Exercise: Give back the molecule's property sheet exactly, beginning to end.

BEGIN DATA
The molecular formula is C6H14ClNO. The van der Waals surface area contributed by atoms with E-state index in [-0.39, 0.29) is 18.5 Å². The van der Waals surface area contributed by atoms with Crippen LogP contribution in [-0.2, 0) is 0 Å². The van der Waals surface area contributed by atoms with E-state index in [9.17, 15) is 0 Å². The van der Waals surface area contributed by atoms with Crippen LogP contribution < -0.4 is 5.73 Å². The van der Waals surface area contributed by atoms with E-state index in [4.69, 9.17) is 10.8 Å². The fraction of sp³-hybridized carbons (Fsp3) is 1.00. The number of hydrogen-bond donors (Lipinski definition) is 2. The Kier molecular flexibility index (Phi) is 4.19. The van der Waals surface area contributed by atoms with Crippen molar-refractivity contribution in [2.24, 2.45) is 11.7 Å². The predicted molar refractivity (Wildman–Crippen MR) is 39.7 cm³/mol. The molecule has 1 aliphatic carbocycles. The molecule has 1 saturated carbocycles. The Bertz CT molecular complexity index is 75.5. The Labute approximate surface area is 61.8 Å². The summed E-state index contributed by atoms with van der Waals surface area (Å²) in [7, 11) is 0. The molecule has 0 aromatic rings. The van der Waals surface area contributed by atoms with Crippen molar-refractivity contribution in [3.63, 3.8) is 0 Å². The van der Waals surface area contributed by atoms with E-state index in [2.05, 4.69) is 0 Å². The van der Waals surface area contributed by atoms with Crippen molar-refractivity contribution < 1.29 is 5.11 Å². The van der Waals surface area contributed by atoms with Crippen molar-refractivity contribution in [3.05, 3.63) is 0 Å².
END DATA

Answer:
The molecular formula is C6H14ClNO. The van der Waals surface area contributed by atoms with E-state index in [-0.39, 0.29) is 18.5 Å². The van der Waals surface area contributed by atoms with Crippen LogP contribution in [-0.2, 0) is 0 Å². The van der Waals surface area contributed by atoms with E-state index in [9.17, 15) is 0 Å². The van der Waals surface area contributed by atoms with Crippen LogP contribution < -0.4 is 5.73 Å². The van der Waals surface area contributed by atoms with E-state index in [4.69, 9.17) is 10.8 Å². The fraction of sp³-hybridized carbons (Fsp3) is 1.00. The number of hydrogen-bond donors (Lipinski definition) is 2. The Kier molecular flexibility index (Phi) is 4.19. The van der Waals surface area contributed by atoms with Crippen molar-refractivity contribution in [2.24, 2.45) is 11.7 Å². The predicted molar refractivity (Wildman–Crippen MR) is 39.7 cm³/mol. The molecule has 1 aliphatic carbocycles. The molecule has 1 saturated carbocycles. The Bertz CT molecular complexity index is 75.5. The Labute approximate surface area is 61.8 Å². The summed E-state index contributed by atoms with van der Waals surface area (Å²) in [7, 11) is 0. The molecule has 0 aromatic rings. The van der Waals surface area contributed by atoms with Crippen molar-refractivity contribution in [3.63, 3.8) is 0 Å². The van der Waals surface area contributed by atoms with E-state index in [2.05, 4.69) is 0 Å². The van der Waals surface area contributed by atoms with Crippen molar-refractivity contribution < 1.29 is 5.11 Å². The van der Waals surface area contributed by atoms with Crippen molar-refractivity contribution in [3.05, 3.63) is 0 Å².